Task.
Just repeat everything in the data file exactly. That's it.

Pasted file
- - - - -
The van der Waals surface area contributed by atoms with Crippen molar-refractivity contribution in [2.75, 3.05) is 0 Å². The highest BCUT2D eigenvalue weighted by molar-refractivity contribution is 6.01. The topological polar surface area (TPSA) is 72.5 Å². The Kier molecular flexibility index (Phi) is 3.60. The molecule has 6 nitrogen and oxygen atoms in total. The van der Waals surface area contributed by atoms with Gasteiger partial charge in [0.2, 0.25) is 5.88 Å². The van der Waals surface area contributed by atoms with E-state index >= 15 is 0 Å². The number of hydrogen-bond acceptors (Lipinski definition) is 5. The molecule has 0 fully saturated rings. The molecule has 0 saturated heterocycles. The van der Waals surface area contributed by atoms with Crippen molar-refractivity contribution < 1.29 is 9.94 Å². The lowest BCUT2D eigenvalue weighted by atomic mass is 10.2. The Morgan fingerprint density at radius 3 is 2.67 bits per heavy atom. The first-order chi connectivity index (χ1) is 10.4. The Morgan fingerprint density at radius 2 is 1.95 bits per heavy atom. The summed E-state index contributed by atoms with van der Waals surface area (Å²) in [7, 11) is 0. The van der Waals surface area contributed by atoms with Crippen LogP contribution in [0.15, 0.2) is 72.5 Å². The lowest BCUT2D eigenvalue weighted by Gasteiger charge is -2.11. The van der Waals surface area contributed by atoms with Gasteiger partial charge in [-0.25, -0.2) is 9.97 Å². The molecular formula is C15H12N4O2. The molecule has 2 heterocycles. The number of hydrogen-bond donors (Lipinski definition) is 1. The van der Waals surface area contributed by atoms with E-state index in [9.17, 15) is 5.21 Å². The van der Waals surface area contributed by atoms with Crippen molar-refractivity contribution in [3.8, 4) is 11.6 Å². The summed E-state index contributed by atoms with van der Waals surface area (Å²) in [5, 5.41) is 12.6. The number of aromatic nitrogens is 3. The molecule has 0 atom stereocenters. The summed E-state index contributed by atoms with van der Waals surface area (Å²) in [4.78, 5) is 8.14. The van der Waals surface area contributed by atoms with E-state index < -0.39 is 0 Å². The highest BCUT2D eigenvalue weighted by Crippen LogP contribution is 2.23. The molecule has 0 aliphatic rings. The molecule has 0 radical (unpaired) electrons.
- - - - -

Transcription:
The van der Waals surface area contributed by atoms with Crippen molar-refractivity contribution in [2.75, 3.05) is 0 Å². The highest BCUT2D eigenvalue weighted by molar-refractivity contribution is 6.01. The topological polar surface area (TPSA) is 72.5 Å². The Kier molecular flexibility index (Phi) is 3.60. The molecule has 6 nitrogen and oxygen atoms in total. The van der Waals surface area contributed by atoms with Gasteiger partial charge in [0.2, 0.25) is 5.88 Å². The van der Waals surface area contributed by atoms with E-state index >= 15 is 0 Å². The number of hydrogen-bond acceptors (Lipinski definition) is 5. The molecule has 0 fully saturated rings. The molecule has 0 saturated heterocycles. The van der Waals surface area contributed by atoms with Crippen molar-refractivity contribution < 1.29 is 9.94 Å². The lowest BCUT2D eigenvalue weighted by atomic mass is 10.2. The Morgan fingerprint density at radius 3 is 2.67 bits per heavy atom. The first-order chi connectivity index (χ1) is 10.4. The Morgan fingerprint density at radius 2 is 1.95 bits per heavy atom. The summed E-state index contributed by atoms with van der Waals surface area (Å²) in [7, 11) is 0. The van der Waals surface area contributed by atoms with Crippen LogP contribution in [0.15, 0.2) is 72.5 Å². The lowest BCUT2D eigenvalue weighted by Gasteiger charge is -2.11. The van der Waals surface area contributed by atoms with Gasteiger partial charge in [-0.25, -0.2) is 9.97 Å². The molecular formula is C15H12N4O2. The molecule has 2 heterocycles. The number of hydrogen-bond donors (Lipinski definition) is 1. The van der Waals surface area contributed by atoms with E-state index in [9.17, 15) is 5.21 Å². The van der Waals surface area contributed by atoms with Crippen molar-refractivity contribution in [3.8, 4) is 11.6 Å². The summed E-state index contributed by atoms with van der Waals surface area (Å²) in [5, 5.41) is 12.6. The number of aromatic nitrogens is 3. The molecule has 0 atom stereocenters. The summed E-state index contributed by atoms with van der Waals surface area (Å²) in [4.78, 5) is 8.14. The van der Waals surface area contributed by atoms with E-state index < -0.39 is 0 Å². The highest BCUT2D eigenvalue weighted by Crippen LogP contribution is 2.23. The molecule has 0 aliphatic rings. The molecule has 0 radical (unpaired) electrons.